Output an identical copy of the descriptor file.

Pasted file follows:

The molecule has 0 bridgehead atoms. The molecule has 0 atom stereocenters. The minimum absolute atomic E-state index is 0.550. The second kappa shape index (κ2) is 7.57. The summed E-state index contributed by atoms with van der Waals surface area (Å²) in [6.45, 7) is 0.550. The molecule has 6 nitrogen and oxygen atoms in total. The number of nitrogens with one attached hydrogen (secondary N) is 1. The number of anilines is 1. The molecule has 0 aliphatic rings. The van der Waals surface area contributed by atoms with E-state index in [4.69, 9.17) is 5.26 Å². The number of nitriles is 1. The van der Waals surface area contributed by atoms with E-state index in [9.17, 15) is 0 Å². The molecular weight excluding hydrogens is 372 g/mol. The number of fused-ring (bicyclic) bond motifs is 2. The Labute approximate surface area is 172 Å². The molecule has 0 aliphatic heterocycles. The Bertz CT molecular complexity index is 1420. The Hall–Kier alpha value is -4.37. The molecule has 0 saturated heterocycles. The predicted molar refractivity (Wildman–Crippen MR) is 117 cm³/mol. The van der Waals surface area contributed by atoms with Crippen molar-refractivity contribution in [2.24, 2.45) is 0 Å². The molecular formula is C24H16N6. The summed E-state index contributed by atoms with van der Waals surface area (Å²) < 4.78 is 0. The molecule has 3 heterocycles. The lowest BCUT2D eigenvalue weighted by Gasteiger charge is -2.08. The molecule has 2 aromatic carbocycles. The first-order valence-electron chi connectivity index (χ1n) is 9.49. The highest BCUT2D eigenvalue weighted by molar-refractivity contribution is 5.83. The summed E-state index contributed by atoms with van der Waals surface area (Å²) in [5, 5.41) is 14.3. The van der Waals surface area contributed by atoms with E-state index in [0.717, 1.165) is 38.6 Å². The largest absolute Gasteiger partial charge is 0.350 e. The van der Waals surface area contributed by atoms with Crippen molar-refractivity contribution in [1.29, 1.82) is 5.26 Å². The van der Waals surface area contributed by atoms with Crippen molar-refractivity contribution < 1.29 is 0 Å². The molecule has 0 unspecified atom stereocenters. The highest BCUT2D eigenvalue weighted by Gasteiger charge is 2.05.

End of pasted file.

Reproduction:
The molecule has 0 bridgehead atoms. The molecule has 0 atom stereocenters. The minimum absolute atomic E-state index is 0.550. The second kappa shape index (κ2) is 7.57. The summed E-state index contributed by atoms with van der Waals surface area (Å²) in [6.45, 7) is 0.550. The molecule has 6 nitrogen and oxygen atoms in total. The number of nitrogens with one attached hydrogen (secondary N) is 1. The number of anilines is 1. The molecule has 0 aliphatic rings. The van der Waals surface area contributed by atoms with E-state index in [4.69, 9.17) is 5.26 Å². The number of nitriles is 1. The van der Waals surface area contributed by atoms with E-state index in [9.17, 15) is 0 Å². The molecular weight excluding hydrogens is 372 g/mol. The number of fused-ring (bicyclic) bond motifs is 2. The Labute approximate surface area is 172 Å². The molecule has 0 aliphatic heterocycles. The Bertz CT molecular complexity index is 1420. The Hall–Kier alpha value is -4.37. The molecule has 0 saturated heterocycles. The predicted molar refractivity (Wildman–Crippen MR) is 117 cm³/mol. The van der Waals surface area contributed by atoms with Crippen molar-refractivity contribution in [2.24, 2.45) is 0 Å². The molecular formula is C24H16N6. The summed E-state index contributed by atoms with van der Waals surface area (Å²) < 4.78 is 0. The molecule has 3 heterocycles. The lowest BCUT2D eigenvalue weighted by Gasteiger charge is -2.08. The molecule has 2 aromatic carbocycles. The first-order valence-electron chi connectivity index (χ1n) is 9.49. The highest BCUT2D eigenvalue weighted by molar-refractivity contribution is 5.83. The summed E-state index contributed by atoms with van der Waals surface area (Å²) in [5, 5.41) is 14.3. The van der Waals surface area contributed by atoms with E-state index in [0.717, 1.165) is 38.6 Å². The largest absolute Gasteiger partial charge is 0.350 e. The van der Waals surface area contributed by atoms with Crippen molar-refractivity contribution in [1.29, 1.82) is 5.26 Å². The van der Waals surface area contributed by atoms with Crippen molar-refractivity contribution < 1.29 is 0 Å². The molecule has 0 unspecified atom stereocenters. The highest BCUT2D eigenvalue weighted by Gasteiger charge is 2.05.